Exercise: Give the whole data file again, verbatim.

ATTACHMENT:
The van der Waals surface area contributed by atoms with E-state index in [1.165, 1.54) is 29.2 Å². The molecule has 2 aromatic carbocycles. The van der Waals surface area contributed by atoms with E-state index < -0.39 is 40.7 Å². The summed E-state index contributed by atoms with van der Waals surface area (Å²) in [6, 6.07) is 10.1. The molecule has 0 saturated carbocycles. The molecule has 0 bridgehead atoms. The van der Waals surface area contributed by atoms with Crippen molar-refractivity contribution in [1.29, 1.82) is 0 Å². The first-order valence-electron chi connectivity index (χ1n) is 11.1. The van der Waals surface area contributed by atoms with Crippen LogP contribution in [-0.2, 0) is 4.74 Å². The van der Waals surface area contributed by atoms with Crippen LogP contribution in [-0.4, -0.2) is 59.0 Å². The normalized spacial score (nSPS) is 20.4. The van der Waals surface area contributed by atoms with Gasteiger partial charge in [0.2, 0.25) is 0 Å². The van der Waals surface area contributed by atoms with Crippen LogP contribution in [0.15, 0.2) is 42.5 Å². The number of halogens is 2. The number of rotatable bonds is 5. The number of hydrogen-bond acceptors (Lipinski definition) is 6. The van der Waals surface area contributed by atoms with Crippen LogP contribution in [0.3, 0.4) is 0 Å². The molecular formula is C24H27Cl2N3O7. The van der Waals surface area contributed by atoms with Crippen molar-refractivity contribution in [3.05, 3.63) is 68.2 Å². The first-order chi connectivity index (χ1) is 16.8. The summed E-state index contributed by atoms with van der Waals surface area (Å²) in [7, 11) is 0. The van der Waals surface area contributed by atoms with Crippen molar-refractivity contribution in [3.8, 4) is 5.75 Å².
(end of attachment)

The van der Waals surface area contributed by atoms with E-state index in [1.165, 1.54) is 29.2 Å². The molecule has 2 aromatic carbocycles. The van der Waals surface area contributed by atoms with E-state index < -0.39 is 40.7 Å². The summed E-state index contributed by atoms with van der Waals surface area (Å²) in [6, 6.07) is 10.1. The molecule has 0 saturated carbocycles. The molecule has 0 bridgehead atoms. The van der Waals surface area contributed by atoms with Crippen molar-refractivity contribution in [1.29, 1.82) is 0 Å². The first-order valence-electron chi connectivity index (χ1n) is 11.1. The van der Waals surface area contributed by atoms with Crippen LogP contribution in [-0.2, 0) is 4.74 Å². The van der Waals surface area contributed by atoms with Crippen LogP contribution in [-0.4, -0.2) is 59.0 Å². The normalized spacial score (nSPS) is 20.4. The van der Waals surface area contributed by atoms with Gasteiger partial charge in [0.2, 0.25) is 0 Å². The van der Waals surface area contributed by atoms with Crippen LogP contribution in [0.15, 0.2) is 42.5 Å². The number of halogens is 2. The number of rotatable bonds is 5. The number of hydrogen-bond acceptors (Lipinski definition) is 6. The van der Waals surface area contributed by atoms with Crippen LogP contribution in [0.3, 0.4) is 0 Å². The molecular formula is C24H27Cl2N3O7. The van der Waals surface area contributed by atoms with Crippen molar-refractivity contribution in [3.05, 3.63) is 68.2 Å². The first-order chi connectivity index (χ1) is 16.8. The summed E-state index contributed by atoms with van der Waals surface area (Å²) in [7, 11) is 0. The van der Waals surface area contributed by atoms with Crippen molar-refractivity contribution in [3.8, 4) is 5.75 Å².